President Joe Biden has signed an expansive executive order on artificial intelligence, encompassing various aspects ranging from civil rights and industry regulations to a significant increase in government involvement and investment in AI technology.
In a media briefing prior to the order’s signing, a senior White House official emphasized the multifaceted nature of AI policy, comparing it to a decathlon with ten different events. The official stressed that effective regulations must cover a broad spectrum of concerns, including safety, equity, and privacy, making it imperative to address all these aspects comprehensively.
Furthermore, the official called for “significant bipartisan legislation” to advance the nation’s interests in AI. Despite a private forum convened by Senate Majority Leader Chuck Schumer with industry leaders in September, substantial AI legislation has yet to be introduced.
The executive order builds upon a nonbinding agreement reached in July by seven leading U.S. tech companies involved in AI development. The agreement included commitments to hire external experts to assess their AI systems for vulnerabilities and to share critical findings. The order now legally obligates these companies to share safety test results with the federal government, leveraging the Defense Production Act.
Additionally, the order tasks the Commerce Department with creating guidelines for “watermarking” AI-generated content to clearly indicate that it was not created by humans. This measure aims to address concerns related to deepfake videos and AI-generated essays.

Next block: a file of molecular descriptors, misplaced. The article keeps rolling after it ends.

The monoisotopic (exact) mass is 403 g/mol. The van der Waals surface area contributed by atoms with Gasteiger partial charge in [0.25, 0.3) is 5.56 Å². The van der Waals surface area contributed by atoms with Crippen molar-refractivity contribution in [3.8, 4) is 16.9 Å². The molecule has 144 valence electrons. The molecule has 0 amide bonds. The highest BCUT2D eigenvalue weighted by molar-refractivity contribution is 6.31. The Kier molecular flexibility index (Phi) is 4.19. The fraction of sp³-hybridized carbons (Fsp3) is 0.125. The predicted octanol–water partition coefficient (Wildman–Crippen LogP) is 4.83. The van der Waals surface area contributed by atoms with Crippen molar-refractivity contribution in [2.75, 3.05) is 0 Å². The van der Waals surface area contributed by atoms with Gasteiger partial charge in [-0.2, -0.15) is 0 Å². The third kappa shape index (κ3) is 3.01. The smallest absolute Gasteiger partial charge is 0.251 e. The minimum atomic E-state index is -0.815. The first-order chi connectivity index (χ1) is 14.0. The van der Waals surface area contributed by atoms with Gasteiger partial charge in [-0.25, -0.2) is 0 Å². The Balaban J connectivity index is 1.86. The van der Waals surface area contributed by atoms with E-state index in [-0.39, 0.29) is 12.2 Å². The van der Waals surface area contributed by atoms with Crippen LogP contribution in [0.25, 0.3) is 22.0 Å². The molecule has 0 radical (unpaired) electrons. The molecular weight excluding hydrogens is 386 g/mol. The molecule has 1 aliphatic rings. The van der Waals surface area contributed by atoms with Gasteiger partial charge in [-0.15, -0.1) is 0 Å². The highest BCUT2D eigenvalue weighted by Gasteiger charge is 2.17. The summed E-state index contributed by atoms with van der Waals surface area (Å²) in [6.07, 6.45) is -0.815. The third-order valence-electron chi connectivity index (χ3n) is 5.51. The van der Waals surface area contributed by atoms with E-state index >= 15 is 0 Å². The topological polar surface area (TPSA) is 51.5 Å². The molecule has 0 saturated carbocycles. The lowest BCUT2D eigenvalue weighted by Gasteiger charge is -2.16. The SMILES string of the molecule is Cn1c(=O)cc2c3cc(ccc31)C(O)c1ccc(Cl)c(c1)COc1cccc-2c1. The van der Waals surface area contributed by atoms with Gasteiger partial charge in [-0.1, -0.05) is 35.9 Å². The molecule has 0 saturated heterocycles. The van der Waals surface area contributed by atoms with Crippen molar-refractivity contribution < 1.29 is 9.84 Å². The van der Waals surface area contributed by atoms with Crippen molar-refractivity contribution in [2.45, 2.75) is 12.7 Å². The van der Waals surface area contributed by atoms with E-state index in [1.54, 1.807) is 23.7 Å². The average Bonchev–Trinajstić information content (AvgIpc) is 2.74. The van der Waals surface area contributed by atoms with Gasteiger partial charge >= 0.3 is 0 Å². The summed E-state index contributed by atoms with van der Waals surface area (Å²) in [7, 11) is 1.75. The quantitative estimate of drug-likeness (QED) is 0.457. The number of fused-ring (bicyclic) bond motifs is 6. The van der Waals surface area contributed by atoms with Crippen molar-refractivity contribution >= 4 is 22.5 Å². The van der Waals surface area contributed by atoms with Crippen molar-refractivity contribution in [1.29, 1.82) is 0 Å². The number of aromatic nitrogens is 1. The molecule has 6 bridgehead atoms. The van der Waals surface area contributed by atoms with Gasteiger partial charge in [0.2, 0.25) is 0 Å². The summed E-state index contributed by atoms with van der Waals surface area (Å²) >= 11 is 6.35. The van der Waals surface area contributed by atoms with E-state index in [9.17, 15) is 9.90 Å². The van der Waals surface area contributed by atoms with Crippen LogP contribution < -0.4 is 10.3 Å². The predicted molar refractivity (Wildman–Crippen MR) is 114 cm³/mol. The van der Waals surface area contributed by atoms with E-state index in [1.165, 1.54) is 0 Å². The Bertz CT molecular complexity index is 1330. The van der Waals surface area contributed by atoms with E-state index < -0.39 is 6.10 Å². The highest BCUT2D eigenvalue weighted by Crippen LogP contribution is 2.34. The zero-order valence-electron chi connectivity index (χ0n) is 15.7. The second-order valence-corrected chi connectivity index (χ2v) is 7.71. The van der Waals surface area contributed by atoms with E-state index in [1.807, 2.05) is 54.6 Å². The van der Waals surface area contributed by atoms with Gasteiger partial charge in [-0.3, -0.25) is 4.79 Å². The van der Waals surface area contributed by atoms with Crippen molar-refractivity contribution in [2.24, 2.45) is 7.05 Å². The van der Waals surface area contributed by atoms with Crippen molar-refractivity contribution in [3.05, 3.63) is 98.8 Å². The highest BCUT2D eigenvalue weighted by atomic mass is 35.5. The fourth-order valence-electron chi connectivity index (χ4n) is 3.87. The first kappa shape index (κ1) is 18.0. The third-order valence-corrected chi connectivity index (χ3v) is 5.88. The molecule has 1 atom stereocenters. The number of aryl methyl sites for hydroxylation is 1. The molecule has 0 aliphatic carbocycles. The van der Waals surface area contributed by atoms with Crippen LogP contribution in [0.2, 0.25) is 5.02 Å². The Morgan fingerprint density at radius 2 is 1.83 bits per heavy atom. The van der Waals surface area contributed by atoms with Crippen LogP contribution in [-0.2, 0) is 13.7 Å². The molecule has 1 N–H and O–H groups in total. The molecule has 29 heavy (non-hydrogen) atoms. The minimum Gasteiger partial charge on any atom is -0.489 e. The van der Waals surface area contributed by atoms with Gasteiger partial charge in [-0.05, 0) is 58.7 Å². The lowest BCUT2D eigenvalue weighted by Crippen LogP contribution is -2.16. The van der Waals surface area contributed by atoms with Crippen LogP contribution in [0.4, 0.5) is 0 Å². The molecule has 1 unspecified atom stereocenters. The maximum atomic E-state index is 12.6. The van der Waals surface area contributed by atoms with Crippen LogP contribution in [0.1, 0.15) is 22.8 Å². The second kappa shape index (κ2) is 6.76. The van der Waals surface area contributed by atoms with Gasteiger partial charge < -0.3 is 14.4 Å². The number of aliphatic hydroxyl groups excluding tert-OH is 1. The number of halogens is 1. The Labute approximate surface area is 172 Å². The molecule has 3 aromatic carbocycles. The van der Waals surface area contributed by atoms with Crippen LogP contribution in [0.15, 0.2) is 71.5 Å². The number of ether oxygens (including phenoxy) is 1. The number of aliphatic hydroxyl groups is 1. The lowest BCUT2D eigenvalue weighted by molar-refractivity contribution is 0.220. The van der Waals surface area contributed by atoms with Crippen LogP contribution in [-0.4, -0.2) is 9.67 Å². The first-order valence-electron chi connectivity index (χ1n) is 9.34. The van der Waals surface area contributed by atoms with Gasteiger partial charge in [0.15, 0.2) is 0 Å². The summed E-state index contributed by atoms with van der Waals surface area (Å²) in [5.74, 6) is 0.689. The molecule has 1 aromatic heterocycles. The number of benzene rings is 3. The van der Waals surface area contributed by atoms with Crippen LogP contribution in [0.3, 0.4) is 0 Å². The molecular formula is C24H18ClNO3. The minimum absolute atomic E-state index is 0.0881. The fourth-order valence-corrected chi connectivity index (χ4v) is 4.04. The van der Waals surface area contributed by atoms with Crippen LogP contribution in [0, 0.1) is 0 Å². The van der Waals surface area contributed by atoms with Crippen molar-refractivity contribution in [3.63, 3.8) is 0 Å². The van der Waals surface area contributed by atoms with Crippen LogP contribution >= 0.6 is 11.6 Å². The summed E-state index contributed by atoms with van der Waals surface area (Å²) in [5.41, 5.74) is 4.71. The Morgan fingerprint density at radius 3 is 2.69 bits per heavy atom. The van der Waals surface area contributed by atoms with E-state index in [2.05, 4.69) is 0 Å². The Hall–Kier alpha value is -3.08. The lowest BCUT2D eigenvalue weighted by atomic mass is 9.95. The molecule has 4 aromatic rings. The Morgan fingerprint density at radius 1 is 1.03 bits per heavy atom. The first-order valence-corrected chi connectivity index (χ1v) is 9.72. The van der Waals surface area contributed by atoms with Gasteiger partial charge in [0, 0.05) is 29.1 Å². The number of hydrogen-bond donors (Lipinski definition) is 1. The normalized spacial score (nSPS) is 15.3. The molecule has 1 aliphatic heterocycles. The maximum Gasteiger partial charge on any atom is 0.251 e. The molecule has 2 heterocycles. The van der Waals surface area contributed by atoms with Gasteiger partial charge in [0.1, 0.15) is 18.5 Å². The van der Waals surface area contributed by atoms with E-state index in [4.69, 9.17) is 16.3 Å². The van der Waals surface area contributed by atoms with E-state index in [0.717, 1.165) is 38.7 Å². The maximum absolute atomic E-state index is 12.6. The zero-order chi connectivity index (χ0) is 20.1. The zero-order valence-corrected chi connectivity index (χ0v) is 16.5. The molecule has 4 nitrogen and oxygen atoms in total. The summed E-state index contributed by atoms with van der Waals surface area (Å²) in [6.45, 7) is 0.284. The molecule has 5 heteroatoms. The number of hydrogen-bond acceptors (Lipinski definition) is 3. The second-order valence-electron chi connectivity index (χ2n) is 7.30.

The executive order also allocates additional funding for AI research and initiates a federal hiring surge in the AI field. To facilitate these initiatives, the White House has launched the AI.gov website, connecting job seekers with AI-related government positions.
Fei-Fei Li, co-director of Stanford’s Institute for Human-Centered Artificial Intelligence, stressed the importance of government funding in enabling AI to tackle critical societal challenges. She highlighted the potential of the public sector to leverage data and interdisciplinary talent for tasks such as curing diseases, mapping biodiversity, predicting wildfires, and addressing climate change.
Sarah Myers West, managing director of the AI Now Institute, praised President Biden for incorporating social and ethical concerns into the executive order. She emphasized that the order’s focus on labor, civil rights, privacy protection, and competition reflects the public’s top priorities.
Myers West also emphasized the need for strong enforcement to prevent companies from setting self-regulatory standards, underscoring that the industry should not lead the conversation on addressing the effects of AI on the broader public.